HPOA Executive Director Kerry Morrison told the paper that by moving to a converted street-level office, it symbolically shows we believe in the area so much that we are willing to work and invest in a quality business operation here.

As mentioned in the article, the new space includes a conference room big enough to accommodate about 30 people, and a space dedicated to potential investors, as well as enough room for five staff members and occasionally interns.

Click here to read the entire article.

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March 9, 2016

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SOUNDSCAPE: Celebrating the Sunset & Vine District’s New Public Art Program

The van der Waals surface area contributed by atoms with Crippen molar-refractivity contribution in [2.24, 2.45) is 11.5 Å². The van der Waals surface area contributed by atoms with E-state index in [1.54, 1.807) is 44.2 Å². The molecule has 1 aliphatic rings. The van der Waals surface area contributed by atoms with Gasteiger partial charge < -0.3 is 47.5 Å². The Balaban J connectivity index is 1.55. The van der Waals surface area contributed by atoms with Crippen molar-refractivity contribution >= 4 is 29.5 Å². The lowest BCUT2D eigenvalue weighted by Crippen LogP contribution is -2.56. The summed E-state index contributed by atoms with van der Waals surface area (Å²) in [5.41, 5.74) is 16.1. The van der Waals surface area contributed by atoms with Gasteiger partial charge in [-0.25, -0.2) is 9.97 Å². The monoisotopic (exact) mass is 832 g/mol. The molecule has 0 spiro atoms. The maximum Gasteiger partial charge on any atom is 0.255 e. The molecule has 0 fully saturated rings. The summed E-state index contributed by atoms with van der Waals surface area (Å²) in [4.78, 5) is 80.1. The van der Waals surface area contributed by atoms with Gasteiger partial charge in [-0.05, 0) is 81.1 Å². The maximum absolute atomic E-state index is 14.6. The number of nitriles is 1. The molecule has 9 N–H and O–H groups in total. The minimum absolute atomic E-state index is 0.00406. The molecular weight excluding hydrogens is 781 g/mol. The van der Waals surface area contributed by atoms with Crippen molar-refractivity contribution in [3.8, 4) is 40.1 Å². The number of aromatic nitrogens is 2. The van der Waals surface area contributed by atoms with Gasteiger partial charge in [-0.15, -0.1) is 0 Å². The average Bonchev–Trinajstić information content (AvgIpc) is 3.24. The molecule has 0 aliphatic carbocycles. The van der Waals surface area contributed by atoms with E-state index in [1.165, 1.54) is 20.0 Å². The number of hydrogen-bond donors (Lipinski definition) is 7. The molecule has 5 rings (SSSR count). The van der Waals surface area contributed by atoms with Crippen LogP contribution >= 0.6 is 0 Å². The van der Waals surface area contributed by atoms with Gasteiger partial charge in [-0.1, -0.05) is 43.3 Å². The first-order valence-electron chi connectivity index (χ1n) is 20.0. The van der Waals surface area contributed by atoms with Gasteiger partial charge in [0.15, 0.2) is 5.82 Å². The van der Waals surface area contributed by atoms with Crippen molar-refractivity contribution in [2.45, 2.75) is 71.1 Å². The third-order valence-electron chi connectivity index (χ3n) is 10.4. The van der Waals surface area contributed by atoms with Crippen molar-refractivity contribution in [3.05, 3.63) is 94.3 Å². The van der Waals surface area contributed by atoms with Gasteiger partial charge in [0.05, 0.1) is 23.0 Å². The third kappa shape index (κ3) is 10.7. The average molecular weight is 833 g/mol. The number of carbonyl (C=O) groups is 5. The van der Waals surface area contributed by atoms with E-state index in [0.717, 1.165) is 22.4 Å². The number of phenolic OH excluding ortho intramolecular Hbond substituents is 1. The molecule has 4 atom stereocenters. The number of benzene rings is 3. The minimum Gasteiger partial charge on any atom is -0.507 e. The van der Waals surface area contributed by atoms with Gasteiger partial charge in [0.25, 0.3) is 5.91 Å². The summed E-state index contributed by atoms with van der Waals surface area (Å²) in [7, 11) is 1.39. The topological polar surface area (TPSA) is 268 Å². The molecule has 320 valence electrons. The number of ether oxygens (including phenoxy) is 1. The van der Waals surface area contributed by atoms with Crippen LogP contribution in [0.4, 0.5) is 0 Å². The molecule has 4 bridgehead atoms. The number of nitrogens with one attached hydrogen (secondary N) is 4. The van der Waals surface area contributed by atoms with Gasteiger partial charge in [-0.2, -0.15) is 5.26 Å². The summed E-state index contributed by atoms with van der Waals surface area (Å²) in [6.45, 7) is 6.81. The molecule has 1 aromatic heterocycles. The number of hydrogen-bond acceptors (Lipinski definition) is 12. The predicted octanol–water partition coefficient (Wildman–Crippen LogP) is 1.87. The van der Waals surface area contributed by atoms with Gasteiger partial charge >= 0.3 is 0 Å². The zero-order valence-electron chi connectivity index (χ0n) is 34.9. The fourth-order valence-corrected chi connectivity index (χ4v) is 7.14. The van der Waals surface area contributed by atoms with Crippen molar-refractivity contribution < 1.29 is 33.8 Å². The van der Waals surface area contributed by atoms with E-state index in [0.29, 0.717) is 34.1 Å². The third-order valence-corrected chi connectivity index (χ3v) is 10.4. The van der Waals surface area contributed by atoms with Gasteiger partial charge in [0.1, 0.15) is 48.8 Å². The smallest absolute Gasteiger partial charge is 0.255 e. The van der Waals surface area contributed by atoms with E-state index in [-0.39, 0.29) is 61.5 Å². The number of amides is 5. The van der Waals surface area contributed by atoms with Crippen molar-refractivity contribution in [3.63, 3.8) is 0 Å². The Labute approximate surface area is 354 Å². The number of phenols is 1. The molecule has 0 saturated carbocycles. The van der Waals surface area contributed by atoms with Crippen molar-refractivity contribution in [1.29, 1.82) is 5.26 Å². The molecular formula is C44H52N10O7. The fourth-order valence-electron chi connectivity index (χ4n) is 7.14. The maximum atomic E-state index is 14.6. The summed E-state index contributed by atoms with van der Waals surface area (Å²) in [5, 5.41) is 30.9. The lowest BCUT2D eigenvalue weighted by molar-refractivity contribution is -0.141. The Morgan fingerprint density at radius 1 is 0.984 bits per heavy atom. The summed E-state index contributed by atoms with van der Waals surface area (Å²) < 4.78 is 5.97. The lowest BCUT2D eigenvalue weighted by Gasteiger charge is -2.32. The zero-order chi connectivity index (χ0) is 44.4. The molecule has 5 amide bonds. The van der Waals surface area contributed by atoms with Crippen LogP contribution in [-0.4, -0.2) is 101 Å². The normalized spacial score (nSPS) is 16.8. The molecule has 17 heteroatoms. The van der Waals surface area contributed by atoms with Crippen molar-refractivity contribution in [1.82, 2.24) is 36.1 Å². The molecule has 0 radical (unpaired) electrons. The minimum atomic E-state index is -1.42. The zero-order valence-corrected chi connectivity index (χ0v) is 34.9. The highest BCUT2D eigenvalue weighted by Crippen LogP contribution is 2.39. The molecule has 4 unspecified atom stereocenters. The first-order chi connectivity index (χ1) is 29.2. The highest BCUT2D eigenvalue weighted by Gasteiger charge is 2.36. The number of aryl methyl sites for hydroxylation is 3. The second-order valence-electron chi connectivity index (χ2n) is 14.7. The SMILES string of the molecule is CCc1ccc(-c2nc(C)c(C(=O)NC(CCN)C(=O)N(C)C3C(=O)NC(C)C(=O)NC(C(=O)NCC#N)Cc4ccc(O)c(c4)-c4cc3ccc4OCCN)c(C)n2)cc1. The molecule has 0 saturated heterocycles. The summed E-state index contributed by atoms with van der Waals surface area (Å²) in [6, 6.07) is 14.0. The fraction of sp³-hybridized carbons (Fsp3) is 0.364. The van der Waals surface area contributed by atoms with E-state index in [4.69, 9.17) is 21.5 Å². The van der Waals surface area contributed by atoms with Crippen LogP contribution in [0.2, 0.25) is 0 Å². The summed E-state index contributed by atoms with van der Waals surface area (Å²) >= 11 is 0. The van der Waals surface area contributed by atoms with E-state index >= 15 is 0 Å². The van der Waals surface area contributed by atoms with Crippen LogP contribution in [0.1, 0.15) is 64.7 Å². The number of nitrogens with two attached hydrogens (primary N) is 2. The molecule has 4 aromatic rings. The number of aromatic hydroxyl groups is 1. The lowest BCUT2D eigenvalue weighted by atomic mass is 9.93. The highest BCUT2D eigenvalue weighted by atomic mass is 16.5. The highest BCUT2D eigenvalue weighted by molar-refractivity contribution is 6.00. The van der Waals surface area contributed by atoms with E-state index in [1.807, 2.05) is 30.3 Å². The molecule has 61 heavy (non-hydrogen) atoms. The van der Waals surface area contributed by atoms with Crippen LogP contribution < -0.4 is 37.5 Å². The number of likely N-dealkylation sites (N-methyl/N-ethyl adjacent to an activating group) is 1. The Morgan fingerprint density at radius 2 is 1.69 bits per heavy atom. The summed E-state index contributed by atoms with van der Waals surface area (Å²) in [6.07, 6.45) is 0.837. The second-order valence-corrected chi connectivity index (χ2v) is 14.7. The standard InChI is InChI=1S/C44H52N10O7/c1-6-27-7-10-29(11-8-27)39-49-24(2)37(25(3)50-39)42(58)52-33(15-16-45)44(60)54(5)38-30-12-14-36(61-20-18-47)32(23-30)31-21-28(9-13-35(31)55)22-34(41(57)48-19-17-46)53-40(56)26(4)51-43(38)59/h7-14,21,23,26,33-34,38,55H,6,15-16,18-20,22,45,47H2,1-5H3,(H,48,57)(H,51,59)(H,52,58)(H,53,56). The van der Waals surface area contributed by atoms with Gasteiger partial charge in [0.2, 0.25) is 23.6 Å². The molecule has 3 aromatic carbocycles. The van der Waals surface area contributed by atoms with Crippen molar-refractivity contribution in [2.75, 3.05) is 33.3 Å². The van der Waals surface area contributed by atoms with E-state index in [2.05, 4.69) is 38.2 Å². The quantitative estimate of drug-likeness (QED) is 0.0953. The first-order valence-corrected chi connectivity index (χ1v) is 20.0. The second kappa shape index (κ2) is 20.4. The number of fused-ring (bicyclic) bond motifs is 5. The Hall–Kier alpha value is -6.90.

Local up-and-coming bands are being featured in new utility box art in the area along Sunset Boulevard and Vine Street. The art initiative will launch with a free concert and art show at Amoeba Music, 6400 Sunset Boulevard, on Wednesday, March 9. The original paintings, created by local artist Paige Emery, will be exhibited from 10:30 a.m. until 9:00 p.m.  The free concert will begin at 6:00 p.m. and will feature two of the bands that were painted, Winter and Drinking Flowers.

Initially aimed to transform common utility boxes into visually attractive displays of art, the project has evolved into a greater symbol of neighborhood identity and community representation.

The Sunset & Vine District, in partnership with the Do Art Foundation, selected Emery through an extensive application process. Emery was chosen based on her ability to capture the neighborhood’s unique creative spirit and authentic vibe.